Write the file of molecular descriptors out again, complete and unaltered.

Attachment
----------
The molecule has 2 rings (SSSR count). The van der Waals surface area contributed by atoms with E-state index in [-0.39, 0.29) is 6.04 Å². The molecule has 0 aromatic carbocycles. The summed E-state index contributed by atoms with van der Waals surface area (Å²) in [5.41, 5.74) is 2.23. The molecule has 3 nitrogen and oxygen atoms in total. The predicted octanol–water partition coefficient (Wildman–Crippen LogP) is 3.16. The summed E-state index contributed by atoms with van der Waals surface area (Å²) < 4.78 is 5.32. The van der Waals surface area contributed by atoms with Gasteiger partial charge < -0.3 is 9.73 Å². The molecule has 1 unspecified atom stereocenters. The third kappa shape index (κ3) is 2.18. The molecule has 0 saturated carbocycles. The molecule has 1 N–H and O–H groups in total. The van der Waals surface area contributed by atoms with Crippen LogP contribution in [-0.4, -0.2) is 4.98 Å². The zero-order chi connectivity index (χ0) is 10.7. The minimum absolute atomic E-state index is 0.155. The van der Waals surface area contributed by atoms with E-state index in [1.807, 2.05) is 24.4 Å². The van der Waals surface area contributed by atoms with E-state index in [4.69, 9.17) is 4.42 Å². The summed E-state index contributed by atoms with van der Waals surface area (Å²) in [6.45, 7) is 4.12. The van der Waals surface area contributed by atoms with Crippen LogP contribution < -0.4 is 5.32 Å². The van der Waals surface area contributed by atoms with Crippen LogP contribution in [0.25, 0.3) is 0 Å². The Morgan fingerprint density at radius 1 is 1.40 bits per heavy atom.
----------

The molecule has 2 rings (SSSR count). The van der Waals surface area contributed by atoms with E-state index in [-0.39, 0.29) is 6.04 Å². The molecule has 0 aromatic carbocycles. The summed E-state index contributed by atoms with van der Waals surface area (Å²) in [5.41, 5.74) is 2.23. The molecule has 3 nitrogen and oxygen atoms in total. The predicted octanol–water partition coefficient (Wildman–Crippen LogP) is 3.16. The summed E-state index contributed by atoms with van der Waals surface area (Å²) < 4.78 is 5.32. The van der Waals surface area contributed by atoms with Gasteiger partial charge < -0.3 is 9.73 Å². The molecule has 1 unspecified atom stereocenters. The third kappa shape index (κ3) is 2.18. The molecule has 0 saturated carbocycles. The molecule has 1 N–H and O–H groups in total. The van der Waals surface area contributed by atoms with Crippen LogP contribution in [-0.4, -0.2) is 4.98 Å². The zero-order chi connectivity index (χ0) is 10.7. The minimum absolute atomic E-state index is 0.155. The van der Waals surface area contributed by atoms with E-state index in [1.807, 2.05) is 24.4 Å². The van der Waals surface area contributed by atoms with E-state index in [4.69, 9.17) is 4.42 Å². The summed E-state index contributed by atoms with van der Waals surface area (Å²) in [6.45, 7) is 4.12. The van der Waals surface area contributed by atoms with Crippen LogP contribution < -0.4 is 5.32 Å². The van der Waals surface area contributed by atoms with Crippen LogP contribution in [0.25, 0.3) is 0 Å². The Morgan fingerprint density at radius 1 is 1.40 bits per heavy atom.